Salt Lake Comic Con 2014 – Raising Geeks Part One – Geek Parenting

Growing up as a geek was difficult. Most of us had a hard time fitting in. Sometimes it was purely mental; we didn’t feel accepted. In many cases, it was very real. Whether it was role-playing games, computer games, or comic books, the “cool” crowd usually sneered and walked away. We fear our kids may suffer the same problems.

Salt Lake Comic Con 2014 had several panels related to this issue. How do we raise our own geeks and help them feel accepted for whatever geek genre they enjoy? How do we stay involved in their hobby if we don’t “geek out” about it ourselves? Answers to these questions and similar problems were found in this panel.

Geek Parenting: Raising the next Generation of Geeks

The first of the two panels I attended on the subject was the broader panel about raising geeks. The panelists were Scott William Taylor (Author and Screenwriter), Sandra Tayler (Author), Kristal Starr (Hello Sweetie Podcast), John W. Otte (Author), Angie Lofthouse (Author), and Jenny Krompel (Voice Actor).

The first topic discussed was the challenges of raising geek children. All parents worry about their children fitting in, but with geek children it tends to be a larger concern. We do live in a more geek accepting society. However, with the availability of computers and movies at home, we are less socially active than we had to be decades ago. This created different concerns than when we were growing up.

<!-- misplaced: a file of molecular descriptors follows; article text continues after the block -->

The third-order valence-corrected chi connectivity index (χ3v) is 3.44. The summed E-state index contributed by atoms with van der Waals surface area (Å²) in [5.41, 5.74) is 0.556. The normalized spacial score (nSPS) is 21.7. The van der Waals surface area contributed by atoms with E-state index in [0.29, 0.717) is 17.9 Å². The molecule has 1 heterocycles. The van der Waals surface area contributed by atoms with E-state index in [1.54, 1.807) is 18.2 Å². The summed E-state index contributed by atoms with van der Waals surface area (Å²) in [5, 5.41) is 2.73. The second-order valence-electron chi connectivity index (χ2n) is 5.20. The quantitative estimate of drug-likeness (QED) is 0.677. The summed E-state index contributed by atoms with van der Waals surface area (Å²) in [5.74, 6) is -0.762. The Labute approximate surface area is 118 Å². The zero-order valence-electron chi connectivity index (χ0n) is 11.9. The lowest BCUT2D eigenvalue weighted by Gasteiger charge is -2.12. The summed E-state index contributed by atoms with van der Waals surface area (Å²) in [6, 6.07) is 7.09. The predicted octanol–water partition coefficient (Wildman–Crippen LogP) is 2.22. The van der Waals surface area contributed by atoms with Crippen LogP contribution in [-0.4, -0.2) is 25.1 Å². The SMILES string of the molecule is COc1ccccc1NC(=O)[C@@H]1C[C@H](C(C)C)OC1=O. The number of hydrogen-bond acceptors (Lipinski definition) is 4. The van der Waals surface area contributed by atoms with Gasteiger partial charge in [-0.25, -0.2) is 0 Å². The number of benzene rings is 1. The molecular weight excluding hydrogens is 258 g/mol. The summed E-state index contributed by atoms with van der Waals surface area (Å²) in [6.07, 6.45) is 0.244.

There were several recommends to deal with this problem. It was suggested to let your geek embrace whatever specific niche they are drawn toward and find friends with similar interests, including clubs and writing groups. To help deal with the lack of social interaction, take your geeks out in public on field trips, or geo-caching. I remember spending time at the gaming store when I grew up, but now things like FaceBook and forums have changed the social dynamic. The issues of acceptance and social awkwardness concern me as a parent of two geeks as well.

My two daughters are very different from each other. My 13 year old is big into role-playing games, anime, and Star Wars. My 9 year old is much more focused on My Little Pony and princesses. They have both struggled to find friends to share their passion with, but that is starting to change. I play a lot of role-playing games and computer games as well as my writing. The panel suggested sharing your passion, but understand that they may pursue their own interests. My daughters do sometimes play games with me, but also spend a lot of time on different hobbies.

We have some wonderful museums, a zoo, and an aquarium in our area. When we go to the zoo, I come up with various challenges for my daughters to think about. One was to figure out what type of dragon would be appropriate for the African Savannah. Another challenge was to draw a chimera from animals in the same regions. It has helped them learn about the real world and embrace their creative sides while working on a project. They are also active in library groups and Girl Scouts, both great places for social interaction.